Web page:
William O. Witt, M.D.
Anesthesiology and Neurosurgery
Department of Anesthesiology
University of Kentucky
In discussing invasive management, it is imperative to
remember that invasive management is only one modality involved in the
treatment of pain. Similarly, it is important to remember that nociception
is only one component involved in the total experience of pain. Nociception,
pain, suffering, pain behavior, pain impairment, and disability must all be
identified and treated. Accordingly, treatment should also include a
multi-disciplinary approach involving physical, medical, behavioral, and
perhaps surgical interventions as well as invasive pain management.
Finally, it is important to remember that conservative treatment for low
back pain is generally very effective, and the vast majority of patients
improve on their own within four weeks of the onset of pain. Having laid
this background, it is appropriate then to discuss invasive modalities.
Invasive modalities fall into three broad groups,
those that produce partial resolution of the problem, those that are
involved with neuromodulation of the problem, and neurodestructive
techniques. Partial resolution is perhaps best demonstrated by epidural
steroid injection. This may be accompanied by epidural lysis of adhesions,
and may involve different routes of administration into the epidural space,
including single nerve root injection. A new technique of laser
annuloplasty has recently been described as well.
Neuromodulation involves the use of nerve blocks,
intrathecal infusion, spinal cord stimulation, and peripheral nerve
stimulation. Intrathecal infusion and spinal cord stimulation are discussed
in another lecture, and peripheral nerve stimulation is beyond the scope of
this presentation. Nerve blocks are known to have effects at multiple
levels. Clearly they produce direct afferent nerve blockade as well as
efferent blockade. They also exert an influence indirectly by interfering
with “wind-up” of wide-dynamic-range neurons in the dorsal horn.
They also produce decreased receptor sensitivity and buffer hydrogen ions.
There is also a component of dilution of inflammatory mediators, which
explains the observation that even physiologic saline can produce pain
relief when injected into inflamed tissue.
Neuroablation has a limited but important role in the
peripheral nervous system. In addition, neuroablation may be utilized in
the autonomic nervous system, the spinal cord, and the brain. The latter
two are beyond the scope of this lecture. Historically, destruction of the
Gasserian ganglion in 1891 was the first application of neuroablation, and
remains one of the great success stories in modern pain medicine. Prior to
any neurolytic technique it is wise to inject local anesthetic first.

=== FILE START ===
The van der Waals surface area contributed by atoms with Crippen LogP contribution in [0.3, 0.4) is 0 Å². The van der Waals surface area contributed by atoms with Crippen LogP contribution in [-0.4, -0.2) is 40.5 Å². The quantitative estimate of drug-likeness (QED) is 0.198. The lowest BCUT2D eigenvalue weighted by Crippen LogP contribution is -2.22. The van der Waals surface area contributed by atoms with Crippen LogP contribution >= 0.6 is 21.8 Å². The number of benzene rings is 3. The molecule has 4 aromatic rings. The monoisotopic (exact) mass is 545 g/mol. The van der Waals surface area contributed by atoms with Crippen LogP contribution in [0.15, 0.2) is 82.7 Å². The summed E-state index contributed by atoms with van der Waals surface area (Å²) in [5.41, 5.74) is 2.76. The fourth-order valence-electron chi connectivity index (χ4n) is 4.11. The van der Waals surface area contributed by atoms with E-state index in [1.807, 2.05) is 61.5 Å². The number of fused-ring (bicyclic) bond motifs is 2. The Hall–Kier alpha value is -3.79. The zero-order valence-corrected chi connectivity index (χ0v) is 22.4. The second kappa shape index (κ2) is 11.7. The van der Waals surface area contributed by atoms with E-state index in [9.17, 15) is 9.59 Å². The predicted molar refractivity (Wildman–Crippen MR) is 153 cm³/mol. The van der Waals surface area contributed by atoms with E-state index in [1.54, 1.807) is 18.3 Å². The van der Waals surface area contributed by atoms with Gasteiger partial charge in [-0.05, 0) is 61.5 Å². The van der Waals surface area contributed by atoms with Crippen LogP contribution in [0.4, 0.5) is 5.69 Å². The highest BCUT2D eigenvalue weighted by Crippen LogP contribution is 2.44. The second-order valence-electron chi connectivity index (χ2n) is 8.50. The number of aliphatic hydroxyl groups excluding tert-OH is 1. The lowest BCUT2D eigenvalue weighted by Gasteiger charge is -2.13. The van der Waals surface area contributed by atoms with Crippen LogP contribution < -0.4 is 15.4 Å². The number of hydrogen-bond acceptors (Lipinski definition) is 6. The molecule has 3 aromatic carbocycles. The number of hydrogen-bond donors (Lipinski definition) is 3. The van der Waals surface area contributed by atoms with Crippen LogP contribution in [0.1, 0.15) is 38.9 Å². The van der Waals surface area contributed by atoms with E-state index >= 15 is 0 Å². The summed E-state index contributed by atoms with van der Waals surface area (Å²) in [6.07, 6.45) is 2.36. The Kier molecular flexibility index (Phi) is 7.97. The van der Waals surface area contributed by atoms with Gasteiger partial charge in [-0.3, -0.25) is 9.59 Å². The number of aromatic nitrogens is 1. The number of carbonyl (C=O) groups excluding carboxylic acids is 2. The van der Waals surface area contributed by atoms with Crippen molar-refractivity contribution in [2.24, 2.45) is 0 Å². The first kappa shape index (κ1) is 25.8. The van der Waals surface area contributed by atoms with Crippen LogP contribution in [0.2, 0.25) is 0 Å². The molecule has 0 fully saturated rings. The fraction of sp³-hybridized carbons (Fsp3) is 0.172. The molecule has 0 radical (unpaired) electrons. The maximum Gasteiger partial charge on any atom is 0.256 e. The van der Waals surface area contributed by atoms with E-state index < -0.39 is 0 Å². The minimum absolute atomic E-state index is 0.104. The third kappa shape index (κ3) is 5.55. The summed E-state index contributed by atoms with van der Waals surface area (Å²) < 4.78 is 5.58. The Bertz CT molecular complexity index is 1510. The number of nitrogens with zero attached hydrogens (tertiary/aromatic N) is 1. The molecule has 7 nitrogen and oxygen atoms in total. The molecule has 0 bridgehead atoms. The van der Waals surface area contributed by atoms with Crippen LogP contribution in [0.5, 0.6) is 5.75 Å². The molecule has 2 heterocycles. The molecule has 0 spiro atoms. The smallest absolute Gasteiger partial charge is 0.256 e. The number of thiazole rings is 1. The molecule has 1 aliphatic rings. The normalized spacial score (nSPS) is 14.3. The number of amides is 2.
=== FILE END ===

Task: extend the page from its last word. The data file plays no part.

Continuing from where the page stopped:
Whereas this will not necessarily predict the effect of neurolysis,
it may well predict the extent of the neurolysis. In performing
neurolytic lesions in the peripheral nervous system it is critical to avoid
techniques that produce destruction of the nerve sheath, unless dealing with
a terminal disease states that is expected to be terminal within a few
months. The importance of this cannot be overstated in that the axon will
always regenerate, and if the nerve sheath is destroyed, neuromas will form
and result in pain that is often worse than the original pain being
treated. It is also more refractory to subsequent treatment. Both
radiofrequency heat lesioning as well as cryotherapy achieve this objective.
The temperature for radiofrequency lesioning should not exceed 80°
Celsius if deafferentation pain is to be avoided. Radiofrequency
destruction of a portion of the dorsal root ganglia is useful in the
treatment of neuralgias in selected conditions. The use in tic douloureux
has already been described and is extraordinarily effective. It may have an
application in any radicular pain syndrome.
One of the more common and well-accepted applications
of radiofrequency lesioning is treatment of “facet syndrome”. This was
first described in 1933 and accounts for 80% of “sciatica”. In dealing with
patients afflicted by this syndrome, it is important to recognize that
radiographic imaging is not useful and that the diagnosis is made by
clinical examination. This clinical examination includes aggravation with
extension, rotation, and side-bending and a typical sclerotomal
pattern of radiation. Prior to radiofrequency lesioning, local anesthetic
should be administered in the form of medial branch blocks, and this should
produce a dramatic reduction of pain with active range of motion. It
is critical to restrict the amount of volume of local anesthetic used for
these blocks to no more than 1 milliliter in the lumbar spine and no more
than ˝ milliliter in the cervical spine, if reasonable specificity is to be
obtained. The success of medial branch lesioning is critically dependent
upon precise needle placement. It is also important to remember that each
zygapophyseal joint has multiple sources on innervation, and that
accordingly, pain relief can be expected only with multiple sites of
lesioning. Medial branch lesioning also plays a role in the management of
thoracic degenerative joint disease, although this is much less common.
Published results of successful
treatment of chronic pain with radiofrequency medial branch lesioning range
from 30% to more than 90%. This extreme variability is probably accounted
for by variability of patient selection and of technique.